TikTok, the massively popular video-sharing app, has officially received a wholesale ban on devices issued by the U.S. House of Representatives, as explained in a memo sent out to personnel of the House.
Any and all staff members of the House who currently have the app on a device that is owned by the government are expected to remove the app, as explained in the notice.
TikTok is now considered to be an extremely “high risk to users due to a number of security risks,” as explained by CNN, which was able to get a copy of the notice from the Office of the Chief Administrative Officer
This new directive comes as both the Senate and the House both managed to pass the recent $1.7 trillion spending bill, which included a provision that will soon ban TikTok from any government devices once it is signed by the president.
“With the passage of the Omnibus that banned TikTok on executive branch devices, the CAO worked with the Committee on House Administration to implement a similar policy for the House,” explained a spokesperson for the Chief Administrative Officer on Tuesday to Reuters.
The new “No TikTok on Government Devices Act” was brought to the floor by Sen. Josh Hawley (R-MO) in the Senate for the purpose of blocking the use of the app on all government devices.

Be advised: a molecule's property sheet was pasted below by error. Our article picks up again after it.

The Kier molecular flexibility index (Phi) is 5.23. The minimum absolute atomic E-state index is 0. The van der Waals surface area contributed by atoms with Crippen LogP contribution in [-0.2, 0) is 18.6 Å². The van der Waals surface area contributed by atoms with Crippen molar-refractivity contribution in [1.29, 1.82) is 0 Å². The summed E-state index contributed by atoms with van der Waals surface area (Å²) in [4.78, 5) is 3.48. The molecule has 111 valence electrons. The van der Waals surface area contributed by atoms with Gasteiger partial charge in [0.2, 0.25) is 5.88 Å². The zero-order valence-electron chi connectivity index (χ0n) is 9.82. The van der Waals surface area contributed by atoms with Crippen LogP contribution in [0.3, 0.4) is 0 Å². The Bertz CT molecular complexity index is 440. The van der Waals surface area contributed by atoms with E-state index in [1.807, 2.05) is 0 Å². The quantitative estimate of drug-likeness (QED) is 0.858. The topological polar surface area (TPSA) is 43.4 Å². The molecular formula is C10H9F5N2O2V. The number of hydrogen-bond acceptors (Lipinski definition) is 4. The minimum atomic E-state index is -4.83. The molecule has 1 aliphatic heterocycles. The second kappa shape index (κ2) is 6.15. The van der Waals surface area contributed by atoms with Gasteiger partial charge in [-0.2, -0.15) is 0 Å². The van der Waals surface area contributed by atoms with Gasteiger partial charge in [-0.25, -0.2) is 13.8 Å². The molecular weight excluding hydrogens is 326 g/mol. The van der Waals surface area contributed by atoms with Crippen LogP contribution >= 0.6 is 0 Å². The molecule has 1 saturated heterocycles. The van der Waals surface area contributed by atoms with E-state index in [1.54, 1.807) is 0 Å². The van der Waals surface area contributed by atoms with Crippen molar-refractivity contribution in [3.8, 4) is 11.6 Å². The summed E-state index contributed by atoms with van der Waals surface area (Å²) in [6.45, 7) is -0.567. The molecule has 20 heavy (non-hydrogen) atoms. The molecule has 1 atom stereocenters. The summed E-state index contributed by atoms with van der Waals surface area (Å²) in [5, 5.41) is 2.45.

“TikTok is a Trojan Horse for the Chinese Communist Party. It’s a major security risk to the United States, and until it is forced to sever ties with China completely, it has no place on government devices,” stated Hawley in a release earlier this month. “States across the U.S. are banning TikTok on government devices. It’s time for Joe Biden and the Democrats to help do the same.”
Previously, he brought forth the measure as part of a separate bill that was almost quickly unanimously approved by the Senate.
Pete Ricketts, the Republican Governor of Nebraska, was the first leader from a state to issue a ban against the app on all state devices in August 2020. South Dakota Republican Governor Kristi Noem also elected to block the app this past November, additionally, a total of 14 states now have bans against TikTok on any state-issued devices.
With the app sporting over 100 million users throughout the U.S., TikTok is one of the most popular apps currently in both the Google Play and Apple App stores. The app’s parent company, ByteDance, is based out of China where the communist government reportedly has the power to demand access to the data of any user of the app.
TikTok’s security concerns were highlighted by FBI Director Christopher Wray as part of a speech he was giving at the University of Michigan’s Gerald R. Ford School of Public Policy earlier this month
“All of these things are in the hands of a government that doesn’t share our values, and that has a mission that’s very much at odds with what’s in the best interests of the United States. That should concern us,” explained Wray.
This just seems to be another step towards a goal created by bipartisan lawmakers attempting to push through an effort the entirely ban the use of the Chinese app nationwide.